Honeyfish by Lauren K. Alleyne


New Issues Press, 2018 (US) | Peepal Tree Press, 2019 (UK)

The title Honeyfish comes from a transliteration of the Greek word, Μελανούρι (melanouri), which is a kind of fish (saddled bream to be precise). However, the poem and the book are really more about figuring out what kind of being one is, what one can become, what names one can claim or is claimed by, and how one translates oneself across the various contexts one encounters.

Honeyfish posits that when you bring your body to a space, it is both an act of agency and of faith. Through the lens a Black immigrant woman—the poems’ lyric “I” and eye— this collection contemplates the shifting ground of legal, cultural, sociopolitical, historical and personal landscapes in search of a place to stand. The poems wander and witness, wonder and grieve; they hold experience up to the light. This book asks: What does it mean to belong to a place? How does one make, find, leave and rediscover home?


Praise for Honeyfish

These poems love. Prophesize. Return us to our beginnings. To days that we want to remember. Or forget. But don’t. Thus in our sister’s memory, we survive in the luxury of dying. The courage of loving. The re-imagining of our souls for another generation. Thank you, my dear sister for your words saluting our living, our lives.

— Sonia Sanchez, winner of the 2018 Lifetime Achievement Award from the Academy of American Poets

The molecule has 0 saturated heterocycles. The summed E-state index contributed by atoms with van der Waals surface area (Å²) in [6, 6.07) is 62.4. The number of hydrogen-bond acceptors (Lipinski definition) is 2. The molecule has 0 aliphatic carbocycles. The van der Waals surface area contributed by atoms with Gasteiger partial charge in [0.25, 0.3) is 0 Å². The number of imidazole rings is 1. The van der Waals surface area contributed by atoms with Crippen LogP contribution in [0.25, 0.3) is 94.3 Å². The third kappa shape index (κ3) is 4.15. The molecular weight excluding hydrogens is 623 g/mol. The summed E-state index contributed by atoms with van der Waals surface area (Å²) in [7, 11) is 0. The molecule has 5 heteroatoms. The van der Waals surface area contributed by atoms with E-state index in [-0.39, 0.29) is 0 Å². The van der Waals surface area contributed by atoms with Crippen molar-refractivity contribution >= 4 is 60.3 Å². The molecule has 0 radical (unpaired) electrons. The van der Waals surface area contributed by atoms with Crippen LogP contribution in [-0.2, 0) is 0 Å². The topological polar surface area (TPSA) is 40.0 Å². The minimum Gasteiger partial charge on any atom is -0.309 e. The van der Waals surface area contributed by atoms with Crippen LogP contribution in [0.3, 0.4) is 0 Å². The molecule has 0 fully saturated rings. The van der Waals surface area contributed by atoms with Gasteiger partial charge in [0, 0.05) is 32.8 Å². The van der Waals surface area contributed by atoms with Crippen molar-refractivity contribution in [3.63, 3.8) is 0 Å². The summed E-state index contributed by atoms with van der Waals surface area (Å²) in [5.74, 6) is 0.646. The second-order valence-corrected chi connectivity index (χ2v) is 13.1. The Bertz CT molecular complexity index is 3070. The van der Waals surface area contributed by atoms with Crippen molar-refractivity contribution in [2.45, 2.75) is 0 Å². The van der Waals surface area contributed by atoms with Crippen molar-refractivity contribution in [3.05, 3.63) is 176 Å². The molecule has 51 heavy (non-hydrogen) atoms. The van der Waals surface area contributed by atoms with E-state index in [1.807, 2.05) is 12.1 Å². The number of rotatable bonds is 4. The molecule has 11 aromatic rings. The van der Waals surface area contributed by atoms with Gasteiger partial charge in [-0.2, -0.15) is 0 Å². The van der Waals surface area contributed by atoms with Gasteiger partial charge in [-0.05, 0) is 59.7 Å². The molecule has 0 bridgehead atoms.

“In exquisitely crafted poems of heart-accelerating candor and clarity, Lauren K. Alleyne says to all the black bodies slain by hatred and militarized fear, ‘Nothing I say will save you, but how can I say nothing?’ Honeyfish is an elegy for all the countless lost, and a praise song for the many black lives that persist in their wish to give and receive love.”

— Tracy K. Smith, Poet Laureate of the United States of America

After Trayvon Martin, after Tamir Rice, after Sandra Bland, after Charlottesville and Charleston, afterafter: Lauren K. Alleyne’s poems answer the alarm. In Honeyfish, there is no end to elegy: the poet “can’t stop counting/the bodies,” nor tallying “our numbered days.”  Moving between the United States and Greece, yanked between agony and anodyne, Alleyne gathers the evidence, then offers us the proof of herself and the graceful testimony of her poems."

— Christopher Bakken, author of Eternity & Oranges

In poems spun from seemingly effortless language, Lauren K. Alleyne’s piercing voice emerges. Honeyfish sounds a litany of grief for home, country, and lives in danger of being erased from personal and collective memory. Naming the victims of racism and police brutality—Trayvon Martin, Tamir Rice, Sandra Bland…—Alleyne places their stories alongside her own, as a black woman and immigrant to the US. The task of remembering the poet shoulders is replete in the forms the poems often take: the elegy and ars poetica. Alleyne bears witness to the ‘world ruthless with beauty,’ and her poems are a singular act of resistance and power. “Who will sing you?” the poet asks, at one point—which is another way to ask, who will see and honour those who are gone? The answer is found in these compassionate, impassioned, and clear-eyed poems: This poet. This book. 

— Shara McCallum, author of Madwoman, Winner of the 2018 OCM BOCAS prize for Poetry

Next Book: Difficult Fruit